Providing a sample for the an OSU school of pharmacy study on hyponatremia distracted me, so I missed the start.  I caught up enough that I could see Max, but then realized I'd left my water bottle at the med tent.  I was unsuccessful in convincing a spectator on a bike to go get it for me, so at the 2 mile point I had my last glimpse of Max when I turned off the course for a 1/3 mile detour back to the start to get my bottle.

I'm the last guy on the right just crossing the start line.
in the maze
The weather was perfect.  I felt fine until the last hour, then was glad the guy in 2nd that I'd been chasing for the previous 4 miles let me by at the Chip Ross aid station.  I just tried to stay ahead of him and budget the suffering after that.  Perhaps I've been pushing too hard in training with my daughter Esther, or my pacing at the start was too irregular, but I thought going 15 minutes slower than last year should have hurt a lot less this year especially since I thought I was in better shape going in.  I was 14% slower than Max at the Pear Blossom 10 mile this year, and if you give me 3 minutes credit for the water bottle was only 13.6% slower this year, so I'm pretty happy with that.

wedding on Dimple at mile 18.
Next up is the Newport Marathon with Esther June 4th.  Max isn't signed up for that.  14% more than his PR would be about 5 minutes faster than my goal.

GT article:

Feb 20, 2011

Hagg Mud

I had imagined worse weather for this past weekend.

If it was a few degrees cooler the mud might have stayed frozen.  As it was, it was just cold enough to cause black-ice--we had to take a deture to get to Hagg Lake because a tow truck was blocking the road pulling a truck from the ditch.  I drove much slower after that.

Rain earlier in the week made for very muddy sections over much of the course for the Hagg Lake 50k race.  I think the footing was as bad as it was in 2007, but at least we enjoyed sunshine rather than driving rain.  I made the regretable choice to go with shoes that were lighter but had less traction.  Perhaps spikes would have been better.  One runner appeared to have golf shoes on.

near the finish

3 good falls and some black-berry bushes
I had set goals based on what I was able to do in 2008 when the course was almost dry, which turned out to be overly optomistic.  I averaged 7 minutes per mile for the first 17 miles, but then could only manage 8:30 for the last 14, giving me a time just over 4:00.  That was just enough for 4th place.  I think the competition is getting better, because 4:09 was enough to win it in 2007.  I got some of the mud off in the lake, and the rest in the shower at the Lakes.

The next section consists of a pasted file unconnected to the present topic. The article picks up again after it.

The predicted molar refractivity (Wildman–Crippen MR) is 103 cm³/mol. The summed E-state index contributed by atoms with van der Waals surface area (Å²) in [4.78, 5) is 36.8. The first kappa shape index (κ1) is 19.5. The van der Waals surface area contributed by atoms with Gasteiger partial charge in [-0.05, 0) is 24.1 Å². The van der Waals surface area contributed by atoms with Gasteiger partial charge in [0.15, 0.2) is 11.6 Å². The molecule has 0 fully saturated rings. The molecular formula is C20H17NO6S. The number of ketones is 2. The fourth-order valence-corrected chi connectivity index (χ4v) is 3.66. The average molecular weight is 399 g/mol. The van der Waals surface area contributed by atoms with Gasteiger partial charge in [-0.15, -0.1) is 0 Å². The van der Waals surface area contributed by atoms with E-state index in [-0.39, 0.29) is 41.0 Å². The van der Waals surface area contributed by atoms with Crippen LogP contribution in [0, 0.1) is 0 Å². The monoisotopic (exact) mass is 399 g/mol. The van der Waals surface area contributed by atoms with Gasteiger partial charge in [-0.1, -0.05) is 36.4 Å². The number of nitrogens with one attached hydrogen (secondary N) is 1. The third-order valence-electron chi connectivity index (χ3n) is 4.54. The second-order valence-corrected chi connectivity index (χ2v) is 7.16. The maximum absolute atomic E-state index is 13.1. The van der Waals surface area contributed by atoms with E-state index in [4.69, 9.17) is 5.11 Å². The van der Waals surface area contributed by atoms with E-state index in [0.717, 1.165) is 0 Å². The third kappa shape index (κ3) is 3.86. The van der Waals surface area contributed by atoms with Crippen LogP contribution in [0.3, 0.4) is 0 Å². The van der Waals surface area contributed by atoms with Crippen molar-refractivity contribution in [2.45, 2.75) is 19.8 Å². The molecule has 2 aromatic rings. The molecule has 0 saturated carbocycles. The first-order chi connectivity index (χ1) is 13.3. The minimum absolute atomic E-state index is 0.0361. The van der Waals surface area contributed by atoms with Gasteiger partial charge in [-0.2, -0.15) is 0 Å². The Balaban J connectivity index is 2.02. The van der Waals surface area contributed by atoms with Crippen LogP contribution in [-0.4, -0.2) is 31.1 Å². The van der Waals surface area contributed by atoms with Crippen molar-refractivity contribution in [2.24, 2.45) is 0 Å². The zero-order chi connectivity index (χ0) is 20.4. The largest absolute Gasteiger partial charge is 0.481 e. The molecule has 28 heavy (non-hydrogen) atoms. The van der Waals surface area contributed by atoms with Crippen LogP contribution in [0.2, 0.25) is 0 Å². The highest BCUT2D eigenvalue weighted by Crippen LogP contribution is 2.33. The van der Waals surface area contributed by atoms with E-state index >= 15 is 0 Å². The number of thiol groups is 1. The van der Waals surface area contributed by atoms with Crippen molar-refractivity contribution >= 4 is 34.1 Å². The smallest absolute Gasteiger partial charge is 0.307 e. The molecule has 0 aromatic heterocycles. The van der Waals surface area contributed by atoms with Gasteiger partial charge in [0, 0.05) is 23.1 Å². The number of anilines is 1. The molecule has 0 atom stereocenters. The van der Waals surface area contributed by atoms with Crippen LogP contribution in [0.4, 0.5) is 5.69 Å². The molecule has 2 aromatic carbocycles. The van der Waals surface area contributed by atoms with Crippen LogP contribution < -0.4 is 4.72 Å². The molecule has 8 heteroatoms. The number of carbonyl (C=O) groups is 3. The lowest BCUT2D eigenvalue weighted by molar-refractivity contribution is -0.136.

done with that
Emily took a break from helping my father-in-law and met me for the finish.  It is always fun to see her.  She declined to do a mud run- something about it not fitting her running plans for the day.  I had as good visit with Eldon before heading home.

Erik came with, but he slept the whole way in the car.  Fortunately my good friend and long-time competitor back to our high-school days,  David Jordan, came with.  Talking with him made the drive fly by, and gave me food for thought.  It was his first ultra, and he had a good experience in spite of the trail conditions.  We made the whole trip in 28 hours.  I'll be sore for the next few days.
did I mention it was muddy?

Jan 5, 2011

not quite fit to print

This was in the paper:
I found 2 errors in this.  Can you find them?

So I wrote this to the editor about smokin' PR's
Thanks for "running" a running-related item on the front of the January 2nd Your Life section of the paper.  This Norwegian isn't the first to publish predictions for a marathon time based on 5k times, and such predictions have limitations (well outlined in the book "The Lore of Running.")  But they are fun to think about.  Hopefully they will motivate people to set goals and improve their fitness level.  The charts and graphics are stylish but they have a horrible subliminal antithetical flaw.  The adult male scientist with the clip-board and white coat has vapor rising not from the perspiration of good work-out, but smoke from the TOBACCO PIPE in his mouth!  As a physician, I see daily the negative effects of smoking, and I ask the good editors to be vigilant for smoking messages sneaking into the media.  This same graphic appeared in the Mail Tribune last fall.  It has no place in a health related piece, except perhaps for satire.  Best wishes for good health and running smoke free in 2011.  Parenthetically, there is a math or typographic error for runner 1-- their half marathon time should be about 1:14:59. 
Neil M Olsen, MD